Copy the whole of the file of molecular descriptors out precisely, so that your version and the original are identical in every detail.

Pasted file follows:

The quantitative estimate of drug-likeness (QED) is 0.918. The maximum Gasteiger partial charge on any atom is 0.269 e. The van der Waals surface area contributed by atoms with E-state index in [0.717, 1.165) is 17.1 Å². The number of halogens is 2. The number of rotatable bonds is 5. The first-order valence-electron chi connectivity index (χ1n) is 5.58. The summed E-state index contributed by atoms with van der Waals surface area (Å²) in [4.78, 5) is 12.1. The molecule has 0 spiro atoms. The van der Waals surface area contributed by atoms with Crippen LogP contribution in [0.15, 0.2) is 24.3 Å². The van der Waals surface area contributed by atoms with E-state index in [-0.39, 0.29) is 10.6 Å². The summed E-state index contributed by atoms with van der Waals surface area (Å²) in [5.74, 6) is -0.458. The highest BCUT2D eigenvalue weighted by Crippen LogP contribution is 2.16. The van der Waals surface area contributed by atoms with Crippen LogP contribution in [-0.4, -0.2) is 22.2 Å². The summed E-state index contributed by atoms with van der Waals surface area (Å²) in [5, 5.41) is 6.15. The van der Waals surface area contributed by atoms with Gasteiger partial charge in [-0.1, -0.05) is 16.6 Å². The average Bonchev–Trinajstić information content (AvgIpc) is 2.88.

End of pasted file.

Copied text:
The quantitative estimate of drug-likeness (QED) is 0.918. The maximum Gasteiger partial charge on any atom is 0.269 e. The van der Waals surface area contributed by atoms with E-state index in [0.717, 1.165) is 17.1 Å². The number of halogens is 2. The number of rotatable bonds is 5. The first-order valence-electron chi connectivity index (χ1n) is 5.58. The summed E-state index contributed by atoms with van der Waals surface area (Å²) in [4.78, 5) is 12.1. The molecule has 0 spiro atoms. The van der Waals surface area contributed by atoms with Crippen LogP contribution in [0.15, 0.2) is 24.3 Å². The van der Waals surface area contributed by atoms with E-state index in [-0.39, 0.29) is 10.6 Å². The summed E-state index contributed by atoms with van der Waals surface area (Å²) in [5.74, 6) is -0.458. The highest BCUT2D eigenvalue weighted by Crippen LogP contribution is 2.16. The van der Waals surface area contributed by atoms with Crippen LogP contribution in [-0.4, -0.2) is 22.2 Å². The summed E-state index contributed by atoms with van der Waals surface area (Å²) in [5, 5.41) is 6.15. The van der Waals surface area contributed by atoms with Gasteiger partial charge in [-0.1, -0.05) is 16.6 Å². The average Bonchev–Trinajstić information content (AvgIpc) is 2.88.